..... e currently employ both Belgians and Percherons in our carriage and sleigh ride business. We have been blessed with the most amazing horses. They have incredible personalities and their calm demeanor and work ethic is something to behold. These animals are our partners and are treated with the utmost respect and reverence. Our horses receive the best feed, care and attention possible. We endeavor to provide enough variety in their work to keep them from getting bored.
Aspen Carriage and Sleigh horses are kept barefoot, as we believe the iron shoe inhibits the natural function of the hoof. During winter they are booted to provide traction when working in town. Boots are carried on each shift year round in case the horse's hoof needs extra protection
Typically our horses are not asked to work longer than 4-5 hours each day, and each horse gets breaks during their shift. They usually receive a couple of days off each week, and get 8 weeks of vacation during spring and again during fall. Our horses have access to food and water throughout the day.
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The Belgian Breed
History shows that Belgians are direct lineal descendants of the "Great Horse" of medieval times. The Belgian, as the name implies, is native to the country of Belgium . This little country is blessed with fertile soil and abundant rainfall, providing the thrifty farmers of Belgium with the excellent pastures and the hay and grain necessary to develop a heavy, powerful breed of horse. The modern Belgian is still a great worker, and has become an excellent wagon horse. The original imports came in many color coats with a predominance of bay. Now there are few roans and even an odd bay, but for all practical purposes, it is a chestnut-sorrel breed today. In fact the Belgian is by far the most numerous of all draft breeds in this country. Today in the US the breed stands at over 16 hands tall, weighs between 1800 and 2000 pounds and has a relatively large head and short, feathered, muscular legs and large quarters. The feet are large and have minimum feather.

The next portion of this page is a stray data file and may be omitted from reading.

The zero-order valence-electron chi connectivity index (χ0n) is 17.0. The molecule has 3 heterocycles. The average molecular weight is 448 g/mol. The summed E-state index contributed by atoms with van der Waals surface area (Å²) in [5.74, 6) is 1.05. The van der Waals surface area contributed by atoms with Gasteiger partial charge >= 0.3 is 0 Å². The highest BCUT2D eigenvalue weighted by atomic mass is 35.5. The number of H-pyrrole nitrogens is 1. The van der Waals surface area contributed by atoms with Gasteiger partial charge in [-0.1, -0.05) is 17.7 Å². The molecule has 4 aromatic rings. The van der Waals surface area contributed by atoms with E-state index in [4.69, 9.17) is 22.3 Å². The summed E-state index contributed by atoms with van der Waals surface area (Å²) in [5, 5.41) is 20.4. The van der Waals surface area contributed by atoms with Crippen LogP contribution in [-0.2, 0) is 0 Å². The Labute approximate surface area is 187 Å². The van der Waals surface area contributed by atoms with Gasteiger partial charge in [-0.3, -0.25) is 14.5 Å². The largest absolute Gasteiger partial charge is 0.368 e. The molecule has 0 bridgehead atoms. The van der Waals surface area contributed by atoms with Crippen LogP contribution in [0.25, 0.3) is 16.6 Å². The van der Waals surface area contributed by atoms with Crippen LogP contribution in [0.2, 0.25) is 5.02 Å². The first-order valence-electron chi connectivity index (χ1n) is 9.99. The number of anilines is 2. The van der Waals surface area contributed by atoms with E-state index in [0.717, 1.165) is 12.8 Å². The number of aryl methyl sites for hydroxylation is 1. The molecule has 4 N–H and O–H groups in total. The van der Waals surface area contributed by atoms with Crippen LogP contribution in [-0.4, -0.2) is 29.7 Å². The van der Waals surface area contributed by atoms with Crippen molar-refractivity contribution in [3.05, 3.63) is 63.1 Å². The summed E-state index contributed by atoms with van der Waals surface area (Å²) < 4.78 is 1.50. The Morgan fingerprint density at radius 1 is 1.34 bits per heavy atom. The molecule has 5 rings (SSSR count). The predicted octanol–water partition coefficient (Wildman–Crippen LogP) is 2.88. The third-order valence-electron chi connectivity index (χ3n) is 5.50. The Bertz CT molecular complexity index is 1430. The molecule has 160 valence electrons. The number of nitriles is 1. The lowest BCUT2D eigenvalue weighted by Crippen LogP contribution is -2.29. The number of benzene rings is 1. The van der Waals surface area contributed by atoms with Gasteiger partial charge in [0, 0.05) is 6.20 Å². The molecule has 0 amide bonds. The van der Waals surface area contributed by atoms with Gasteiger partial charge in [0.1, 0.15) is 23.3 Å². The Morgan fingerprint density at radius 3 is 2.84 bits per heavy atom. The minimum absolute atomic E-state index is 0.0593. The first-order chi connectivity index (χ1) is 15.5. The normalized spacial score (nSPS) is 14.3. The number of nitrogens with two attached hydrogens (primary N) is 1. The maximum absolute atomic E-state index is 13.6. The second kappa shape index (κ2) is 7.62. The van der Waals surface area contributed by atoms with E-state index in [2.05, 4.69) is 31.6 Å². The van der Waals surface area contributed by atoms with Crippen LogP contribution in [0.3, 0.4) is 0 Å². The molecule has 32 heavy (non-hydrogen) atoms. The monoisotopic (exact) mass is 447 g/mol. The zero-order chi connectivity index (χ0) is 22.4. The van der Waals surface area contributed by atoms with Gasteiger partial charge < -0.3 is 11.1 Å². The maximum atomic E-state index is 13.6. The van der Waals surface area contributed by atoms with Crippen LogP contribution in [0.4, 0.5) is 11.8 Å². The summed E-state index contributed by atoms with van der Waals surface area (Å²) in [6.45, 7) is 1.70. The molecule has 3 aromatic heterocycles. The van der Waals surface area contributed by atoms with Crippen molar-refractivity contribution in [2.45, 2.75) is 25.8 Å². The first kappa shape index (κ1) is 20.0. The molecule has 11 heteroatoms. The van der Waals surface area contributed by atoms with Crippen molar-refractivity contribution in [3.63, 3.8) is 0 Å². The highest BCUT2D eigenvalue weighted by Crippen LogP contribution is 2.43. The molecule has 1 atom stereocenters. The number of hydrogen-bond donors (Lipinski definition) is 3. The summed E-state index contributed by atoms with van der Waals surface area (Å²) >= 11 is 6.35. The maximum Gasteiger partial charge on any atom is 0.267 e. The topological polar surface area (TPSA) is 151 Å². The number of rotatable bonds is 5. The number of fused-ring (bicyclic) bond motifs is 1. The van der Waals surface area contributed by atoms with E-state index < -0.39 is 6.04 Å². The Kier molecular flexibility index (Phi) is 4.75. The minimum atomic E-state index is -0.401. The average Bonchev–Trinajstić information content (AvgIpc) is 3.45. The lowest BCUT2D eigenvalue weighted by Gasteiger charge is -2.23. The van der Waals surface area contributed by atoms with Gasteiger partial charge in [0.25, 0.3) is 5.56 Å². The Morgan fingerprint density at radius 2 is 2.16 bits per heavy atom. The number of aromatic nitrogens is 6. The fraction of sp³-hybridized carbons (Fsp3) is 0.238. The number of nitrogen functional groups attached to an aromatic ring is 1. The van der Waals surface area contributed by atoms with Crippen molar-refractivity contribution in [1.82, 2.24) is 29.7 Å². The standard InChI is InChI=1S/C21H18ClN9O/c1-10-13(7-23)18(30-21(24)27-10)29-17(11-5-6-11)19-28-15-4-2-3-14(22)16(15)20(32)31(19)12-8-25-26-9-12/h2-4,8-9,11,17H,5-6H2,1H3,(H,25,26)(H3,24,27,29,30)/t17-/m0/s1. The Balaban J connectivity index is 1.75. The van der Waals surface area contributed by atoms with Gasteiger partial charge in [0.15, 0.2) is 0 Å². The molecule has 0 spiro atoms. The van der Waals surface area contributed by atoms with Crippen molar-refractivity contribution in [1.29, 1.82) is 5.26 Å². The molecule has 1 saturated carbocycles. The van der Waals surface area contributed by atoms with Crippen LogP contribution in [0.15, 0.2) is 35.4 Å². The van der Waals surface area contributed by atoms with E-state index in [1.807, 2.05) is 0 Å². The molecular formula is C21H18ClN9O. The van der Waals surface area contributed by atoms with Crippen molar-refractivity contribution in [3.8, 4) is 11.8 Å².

The Percheron Breed
Except for the recent past, the history of the Percheron breed is not exactly clear. The Percheron Horse did originate in the province of Le Perche , near Normandy , France . The ancestors of the modern day Percheron served as war horses carrying knights into battle instead of draft animals in the field. Those horses were light, sure-footed and spirited. As agricultural pursuits began to take precedence over battles, these horses were bred more for size, weight and strength. The Percheron was so popular that by 1930, the US government census showed that they were three times as many registered Percherons as the other four draft breeds combined. Following World War II, the invention of the modern farm tractor made the breed nearly extinct. As America modernized and mechanized, the Percheron was all but forgotten. However, a handful of farmers including many Amish, dedicated themselves to the preservation of the breed. The Percheron has a very pleasing disposition. He is proud, alert, intelligent and willing worker. They are usually black or grey, and range in height from 15 to 19 hands. They can weigh up to 2600 pounds with the average around 1900. Percherons have little feathering. The size of their feet are comparable to a dinner plate.